For almost 30 years, astronomers have observed subtle variations in intensity in the brightness ofwhich they attributed to the passage of in front of the star. Comets are small bodies a few miles in diameter, rich in ice, that evaporate near their star, creating gigantic tails of gas and dust capable of partially absorbing the light that passes through them.
About 500 exocometers and two families
To carry out the study ofthe team analyzed more than a thousand observations made between 2003 and 2011 using the Harps instrument that equips the 3.6 m Eso telescope, installed at the La Silla Observatory in Chile.
The researchers selected a sample of 493 different exocomets. Some of them were observed several times and for a few hours. A thorough analysis made it possible to determine the speed as well as the size of thegas. Some of the orbital properties of each of the exocomets could also be deduced, such as shape, trajectory, and distance to the star.
Such an analysis that includes several hundredbelonging to the same exoplanetary system is unique. He revealed the existence of two families: on the one hand, ancient exocomets whose orbits are controlled by the gravitational pull of a massive planet, and on the other hand, exocomets probably the result of the recent division of a more larger objects. A distinction comparable to that observed within our solar system.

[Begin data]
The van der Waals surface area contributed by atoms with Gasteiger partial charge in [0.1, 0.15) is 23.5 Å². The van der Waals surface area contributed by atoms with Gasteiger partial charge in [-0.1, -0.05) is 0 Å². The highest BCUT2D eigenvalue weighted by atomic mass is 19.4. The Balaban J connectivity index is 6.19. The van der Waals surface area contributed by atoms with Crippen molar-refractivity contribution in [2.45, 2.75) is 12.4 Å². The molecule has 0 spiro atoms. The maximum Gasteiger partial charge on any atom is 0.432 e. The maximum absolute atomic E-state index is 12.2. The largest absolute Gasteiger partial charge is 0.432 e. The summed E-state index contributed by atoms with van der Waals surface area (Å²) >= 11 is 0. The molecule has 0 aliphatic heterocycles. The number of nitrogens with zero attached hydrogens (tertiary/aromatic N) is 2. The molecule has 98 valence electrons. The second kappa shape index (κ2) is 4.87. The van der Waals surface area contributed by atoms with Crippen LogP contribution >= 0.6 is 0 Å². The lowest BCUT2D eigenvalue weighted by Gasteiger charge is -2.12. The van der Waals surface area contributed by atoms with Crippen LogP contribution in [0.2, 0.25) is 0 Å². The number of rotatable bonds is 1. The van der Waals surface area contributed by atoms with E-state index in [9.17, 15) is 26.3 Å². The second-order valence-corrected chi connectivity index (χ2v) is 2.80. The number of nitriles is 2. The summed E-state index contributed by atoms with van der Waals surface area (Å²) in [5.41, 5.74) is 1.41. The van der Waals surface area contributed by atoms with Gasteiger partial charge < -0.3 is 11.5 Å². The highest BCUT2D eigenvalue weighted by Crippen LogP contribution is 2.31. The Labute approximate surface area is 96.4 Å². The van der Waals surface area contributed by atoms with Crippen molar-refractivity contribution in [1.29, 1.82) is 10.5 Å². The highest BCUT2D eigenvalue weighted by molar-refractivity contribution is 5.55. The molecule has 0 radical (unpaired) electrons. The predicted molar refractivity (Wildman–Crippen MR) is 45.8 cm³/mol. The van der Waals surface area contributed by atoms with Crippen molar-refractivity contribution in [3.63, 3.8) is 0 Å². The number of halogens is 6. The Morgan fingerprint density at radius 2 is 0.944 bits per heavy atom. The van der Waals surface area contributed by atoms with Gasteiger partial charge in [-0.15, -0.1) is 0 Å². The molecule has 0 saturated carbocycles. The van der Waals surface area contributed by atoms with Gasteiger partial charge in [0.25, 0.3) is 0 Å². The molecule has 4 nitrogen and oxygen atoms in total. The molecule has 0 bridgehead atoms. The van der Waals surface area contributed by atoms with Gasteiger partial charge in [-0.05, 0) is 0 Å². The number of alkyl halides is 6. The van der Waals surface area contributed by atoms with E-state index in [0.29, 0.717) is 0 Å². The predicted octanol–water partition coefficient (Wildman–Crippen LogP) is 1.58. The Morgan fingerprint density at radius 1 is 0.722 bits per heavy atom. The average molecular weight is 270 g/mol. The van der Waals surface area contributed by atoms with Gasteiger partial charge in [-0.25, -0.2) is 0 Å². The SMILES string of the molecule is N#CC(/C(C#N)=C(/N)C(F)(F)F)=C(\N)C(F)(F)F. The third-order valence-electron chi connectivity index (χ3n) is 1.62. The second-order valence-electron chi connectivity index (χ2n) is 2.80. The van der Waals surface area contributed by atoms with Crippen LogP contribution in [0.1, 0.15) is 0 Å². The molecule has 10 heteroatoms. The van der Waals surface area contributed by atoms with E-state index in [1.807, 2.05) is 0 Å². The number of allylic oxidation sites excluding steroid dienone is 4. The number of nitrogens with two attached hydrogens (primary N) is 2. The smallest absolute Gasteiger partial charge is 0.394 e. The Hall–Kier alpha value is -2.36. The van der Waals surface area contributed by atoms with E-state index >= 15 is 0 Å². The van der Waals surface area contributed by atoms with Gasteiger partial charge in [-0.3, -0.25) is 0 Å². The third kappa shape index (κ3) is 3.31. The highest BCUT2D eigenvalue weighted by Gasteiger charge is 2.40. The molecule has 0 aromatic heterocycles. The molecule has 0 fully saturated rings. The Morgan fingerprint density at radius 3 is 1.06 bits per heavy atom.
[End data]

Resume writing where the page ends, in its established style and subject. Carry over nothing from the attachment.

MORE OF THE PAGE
Heof the first family are characterized by a great diversity of orbits in addition to low gas and dust. This suggests that they have depleted their ice reserves during their multiple passes near parent star Beta Pictoris.
Exocometers classified within the second family are much more active and describe similar orbits. This suggests its common origin: probably the division of a larger object whose remains now orbit near the star.
Flavien Kiefer concludes: “For the first time, a statistical study has determined the shape and orbit of a large number of exocometers. This work provides a great overview of the mechanisms that work in the Solar System shortly after its formation 4.6 billion years ago. years”..